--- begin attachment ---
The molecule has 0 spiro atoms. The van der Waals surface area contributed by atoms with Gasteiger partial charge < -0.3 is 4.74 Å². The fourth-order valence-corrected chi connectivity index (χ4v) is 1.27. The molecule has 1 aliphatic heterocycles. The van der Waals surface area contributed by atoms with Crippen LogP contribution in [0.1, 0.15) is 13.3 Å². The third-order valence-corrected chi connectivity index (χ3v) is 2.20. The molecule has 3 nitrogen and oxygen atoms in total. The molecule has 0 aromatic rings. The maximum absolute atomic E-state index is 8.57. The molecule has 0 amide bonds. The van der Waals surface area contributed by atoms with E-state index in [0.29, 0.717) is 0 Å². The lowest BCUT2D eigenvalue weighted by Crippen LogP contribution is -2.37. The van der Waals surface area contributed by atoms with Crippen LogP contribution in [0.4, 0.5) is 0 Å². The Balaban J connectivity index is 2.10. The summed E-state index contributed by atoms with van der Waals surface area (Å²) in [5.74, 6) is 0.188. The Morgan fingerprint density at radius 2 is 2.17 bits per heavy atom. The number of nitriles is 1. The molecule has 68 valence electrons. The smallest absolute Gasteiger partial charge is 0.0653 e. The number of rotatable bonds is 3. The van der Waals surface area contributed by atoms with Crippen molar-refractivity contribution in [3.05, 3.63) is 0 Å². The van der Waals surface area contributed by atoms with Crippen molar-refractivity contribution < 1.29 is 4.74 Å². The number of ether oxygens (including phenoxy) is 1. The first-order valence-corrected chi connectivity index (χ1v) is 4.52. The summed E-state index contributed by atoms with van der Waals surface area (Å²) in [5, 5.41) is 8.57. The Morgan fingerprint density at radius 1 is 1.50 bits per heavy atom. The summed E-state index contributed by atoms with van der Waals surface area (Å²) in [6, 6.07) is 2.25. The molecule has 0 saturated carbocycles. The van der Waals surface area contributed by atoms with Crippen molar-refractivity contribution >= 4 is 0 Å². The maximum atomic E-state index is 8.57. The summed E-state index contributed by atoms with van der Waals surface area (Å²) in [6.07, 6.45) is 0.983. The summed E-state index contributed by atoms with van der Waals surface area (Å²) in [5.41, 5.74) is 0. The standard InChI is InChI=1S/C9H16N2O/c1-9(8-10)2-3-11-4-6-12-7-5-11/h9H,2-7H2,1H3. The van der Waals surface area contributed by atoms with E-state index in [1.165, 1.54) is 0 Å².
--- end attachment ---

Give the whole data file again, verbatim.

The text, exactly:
The molecule has 0 spiro atoms. The van der Waals surface area contributed by atoms with Gasteiger partial charge < -0.3 is 4.74 Å². The fourth-order valence-corrected chi connectivity index (χ4v) is 1.27. The molecule has 1 aliphatic heterocycles. The van der Waals surface area contributed by atoms with Crippen LogP contribution in [0.1, 0.15) is 13.3 Å². The third-order valence-corrected chi connectivity index (χ3v) is 2.20. The molecule has 3 nitrogen and oxygen atoms in total. The molecule has 0 aromatic rings. The maximum absolute atomic E-state index is 8.57. The molecule has 0 amide bonds. The van der Waals surface area contributed by atoms with E-state index in [0.29, 0.717) is 0 Å². The lowest BCUT2D eigenvalue weighted by Crippen LogP contribution is -2.37. The van der Waals surface area contributed by atoms with Crippen LogP contribution in [0.4, 0.5) is 0 Å². The Balaban J connectivity index is 2.10. The summed E-state index contributed by atoms with van der Waals surface area (Å²) in [5.74, 6) is 0.188. The Morgan fingerprint density at radius 2 is 2.17 bits per heavy atom. The number of nitriles is 1. The molecule has 68 valence electrons. The smallest absolute Gasteiger partial charge is 0.0653 e. The number of rotatable bonds is 3. The van der Waals surface area contributed by atoms with Crippen molar-refractivity contribution in [3.05, 3.63) is 0 Å². The van der Waals surface area contributed by atoms with Crippen molar-refractivity contribution < 1.29 is 4.74 Å². The number of ether oxygens (including phenoxy) is 1. The first-order valence-corrected chi connectivity index (χ1v) is 4.52. The summed E-state index contributed by atoms with van der Waals surface area (Å²) in [5, 5.41) is 8.57. The Morgan fingerprint density at radius 1 is 1.50 bits per heavy atom. The summed E-state index contributed by atoms with van der Waals surface area (Å²) in [6, 6.07) is 2.25. The molecule has 0 saturated carbocycles. The van der Waals surface area contributed by atoms with Crippen molar-refractivity contribution >= 4 is 0 Å². The maximum atomic E-state index is 8.57. The summed E-state index contributed by atoms with van der Waals surface area (Å²) in [6.07, 6.45) is 0.983. The summed E-state index contributed by atoms with van der Waals surface area (Å²) in [5.41, 5.74) is 0. The standard InChI is InChI=1S/C9H16N2O/c1-9(8-10)2-3-11-4-6-12-7-5-11/h9H,2-7H2,1H3. The van der Waals surface area contributed by atoms with E-state index in [1.165, 1.54) is 0 Å².